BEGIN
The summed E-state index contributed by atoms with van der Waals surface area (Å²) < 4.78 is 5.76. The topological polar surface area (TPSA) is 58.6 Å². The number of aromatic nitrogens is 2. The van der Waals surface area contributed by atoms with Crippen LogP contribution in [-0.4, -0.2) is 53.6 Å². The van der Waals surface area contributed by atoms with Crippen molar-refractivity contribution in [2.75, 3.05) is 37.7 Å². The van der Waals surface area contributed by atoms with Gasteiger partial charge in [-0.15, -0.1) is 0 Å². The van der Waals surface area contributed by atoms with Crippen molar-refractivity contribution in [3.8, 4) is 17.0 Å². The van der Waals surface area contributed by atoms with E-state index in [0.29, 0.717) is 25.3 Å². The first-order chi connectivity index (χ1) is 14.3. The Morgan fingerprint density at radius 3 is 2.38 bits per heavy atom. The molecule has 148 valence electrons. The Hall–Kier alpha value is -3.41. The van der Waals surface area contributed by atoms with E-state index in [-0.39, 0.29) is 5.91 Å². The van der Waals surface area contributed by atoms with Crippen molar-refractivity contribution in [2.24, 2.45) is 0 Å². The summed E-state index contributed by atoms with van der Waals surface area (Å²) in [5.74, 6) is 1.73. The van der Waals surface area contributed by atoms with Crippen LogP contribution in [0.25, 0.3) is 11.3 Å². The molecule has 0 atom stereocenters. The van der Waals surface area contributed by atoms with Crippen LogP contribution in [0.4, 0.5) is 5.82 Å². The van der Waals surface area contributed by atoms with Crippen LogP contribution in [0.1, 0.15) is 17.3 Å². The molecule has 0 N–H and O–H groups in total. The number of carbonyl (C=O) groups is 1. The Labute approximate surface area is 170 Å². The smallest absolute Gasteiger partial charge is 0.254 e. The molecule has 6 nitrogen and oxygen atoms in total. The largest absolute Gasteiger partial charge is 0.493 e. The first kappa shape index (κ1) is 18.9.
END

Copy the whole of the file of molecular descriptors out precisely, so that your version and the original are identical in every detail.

The summed E-state index contributed by atoms with van der Waals surface area (Å²) < 4.78 is 5.76. The topological polar surface area (TPSA) is 58.6 Å². The number of aromatic nitrogens is 2. The van der Waals surface area contributed by atoms with Crippen LogP contribution in [-0.4, -0.2) is 53.6 Å². The van der Waals surface area contributed by atoms with Crippen molar-refractivity contribution in [2.75, 3.05) is 37.7 Å². The van der Waals surface area contributed by atoms with Gasteiger partial charge in [-0.15, -0.1) is 0 Å². The van der Waals surface area contributed by atoms with Crippen molar-refractivity contribution in [3.8, 4) is 17.0 Å². The van der Waals surface area contributed by atoms with E-state index in [0.29, 0.717) is 25.3 Å². The first-order chi connectivity index (χ1) is 14.3. The Morgan fingerprint density at radius 3 is 2.38 bits per heavy atom. The molecule has 148 valence electrons. The Hall–Kier alpha value is -3.41. The van der Waals surface area contributed by atoms with E-state index in [-0.39, 0.29) is 5.91 Å². The van der Waals surface area contributed by atoms with Crippen molar-refractivity contribution in [2.24, 2.45) is 0 Å². The summed E-state index contributed by atoms with van der Waals surface area (Å²) in [5.74, 6) is 1.73. The van der Waals surface area contributed by atoms with Crippen LogP contribution in [0.25, 0.3) is 11.3 Å². The molecule has 0 atom stereocenters. The van der Waals surface area contributed by atoms with Crippen LogP contribution in [0.4, 0.5) is 5.82 Å². The van der Waals surface area contributed by atoms with Crippen LogP contribution in [0.1, 0.15) is 17.3 Å². The molecule has 0 N–H and O–H groups in total. The number of carbonyl (C=O) groups is 1. The Labute approximate surface area is 170 Å². The smallest absolute Gasteiger partial charge is 0.254 e. The molecule has 6 nitrogen and oxygen atoms in total. The largest absolute Gasteiger partial charge is 0.493 e. The first kappa shape index (κ1) is 18.9.